Posted Tuesday 3rd August 2021
PhD Researcher, Ulster University
Nipple pain is a common difficulty experienced by breastfeeding mothers, with negative impacts on breastfeeding duration and experience. Previous systematic reviews, focusing mainly on various topical treatments, dressings and protective devices for nipple pain, concluded there was insufficient evidence to recommend any of these interventions, advocating correct positioning and attachment for the prevention of pain and trauma. Achieving optimal positioning and attachment forms the basis of management advice for nipple pain.
The aim of this review was to collate and synthesise current evidence for the effectiveness of positioning and attachment interventions for the prevention and/or management of nipple pain in breastfeeding mothers. Other outcomes included identifying factors associated with effective intervention design and also examining the effectiveness of positioning and attachment interventions for nipple pain on breastfeeding duration.
The scope of the review was defined using the PICOS tool. Literature searches were conducted on the following databases: MEDLINE, Embase, PsycInfo, CINAHL, Proquest Academic Complete, Web of Science and the Cochrane Central Register of Controlled Trials (CENTRAL). A search of the grey literature was also undertaken. A risk of bias analysis was completed for included studies.
Following the search and having removed duplicates, 163 records were screened by title and abstract. 152 studies were excluded for reasons including: non-experimental study design, the testing of interventions outside the scope of this review or interventions targeted at dyads who may find breastfeeding more challenging. Of the 11 full text articles assessed for eligibility, three studies involving 489 participants met the full inclusion criteria. Owing to the low number of studies, variations in design and conflicting results, there is insufficient evidence to determine the effectiveness of positioning and attachment interventions for nipple pain. Subsequently, there is not enough information to recommend any specific intervention study design or to determine the impact on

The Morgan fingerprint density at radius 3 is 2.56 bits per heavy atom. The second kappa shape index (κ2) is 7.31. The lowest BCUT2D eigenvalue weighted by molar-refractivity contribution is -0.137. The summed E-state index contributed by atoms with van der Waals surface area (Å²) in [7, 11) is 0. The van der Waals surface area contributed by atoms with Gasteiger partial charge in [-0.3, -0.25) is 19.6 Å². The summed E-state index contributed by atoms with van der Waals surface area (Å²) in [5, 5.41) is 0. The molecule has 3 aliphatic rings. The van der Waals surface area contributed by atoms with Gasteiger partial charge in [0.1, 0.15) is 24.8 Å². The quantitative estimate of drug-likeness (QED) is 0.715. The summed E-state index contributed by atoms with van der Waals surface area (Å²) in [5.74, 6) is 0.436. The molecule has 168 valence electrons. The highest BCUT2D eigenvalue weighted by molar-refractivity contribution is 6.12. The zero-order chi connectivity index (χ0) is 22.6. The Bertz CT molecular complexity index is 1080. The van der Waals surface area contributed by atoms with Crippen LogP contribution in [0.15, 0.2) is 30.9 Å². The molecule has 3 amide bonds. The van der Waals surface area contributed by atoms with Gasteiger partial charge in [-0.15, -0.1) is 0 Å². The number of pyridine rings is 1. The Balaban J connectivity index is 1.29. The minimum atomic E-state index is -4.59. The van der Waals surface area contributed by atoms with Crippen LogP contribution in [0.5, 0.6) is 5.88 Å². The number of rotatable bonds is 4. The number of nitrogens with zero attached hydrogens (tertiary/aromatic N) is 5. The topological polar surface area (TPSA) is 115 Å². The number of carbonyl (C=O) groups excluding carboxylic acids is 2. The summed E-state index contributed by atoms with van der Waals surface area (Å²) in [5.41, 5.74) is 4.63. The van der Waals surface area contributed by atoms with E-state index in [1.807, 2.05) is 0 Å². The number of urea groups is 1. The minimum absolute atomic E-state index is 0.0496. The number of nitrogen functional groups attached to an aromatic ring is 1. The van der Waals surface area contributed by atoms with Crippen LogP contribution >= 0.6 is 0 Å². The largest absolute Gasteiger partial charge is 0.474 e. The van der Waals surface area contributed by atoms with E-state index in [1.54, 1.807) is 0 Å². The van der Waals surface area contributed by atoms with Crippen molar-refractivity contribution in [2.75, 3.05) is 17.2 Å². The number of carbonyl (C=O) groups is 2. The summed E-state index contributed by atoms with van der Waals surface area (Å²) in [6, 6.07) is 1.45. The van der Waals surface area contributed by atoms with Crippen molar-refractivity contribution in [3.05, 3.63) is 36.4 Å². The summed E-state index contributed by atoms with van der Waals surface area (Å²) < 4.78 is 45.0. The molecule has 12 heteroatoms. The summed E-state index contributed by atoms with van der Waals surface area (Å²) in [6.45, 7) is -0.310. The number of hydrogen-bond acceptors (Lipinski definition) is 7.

This review highlights the need to invest in further research focused on positioning and attachment interventions for nipple pain. Further studies will help identify factors associated with effective intervention delivery and consider if these interventions improve breastfeeding technique. Studies should also examine pain severity through the use of measurement tools and include a thorough pain assessment, prior to intervention delivery, to determine intervention effectiveness.
Guille, S., Sinclair, M., Bunting, B., Reid, B. and McCarron, P.A., 2020. Positioning and attachment interventions for nipple pain: a systematic review. Evidence Based Midwifery, 30(3), pp.293-306.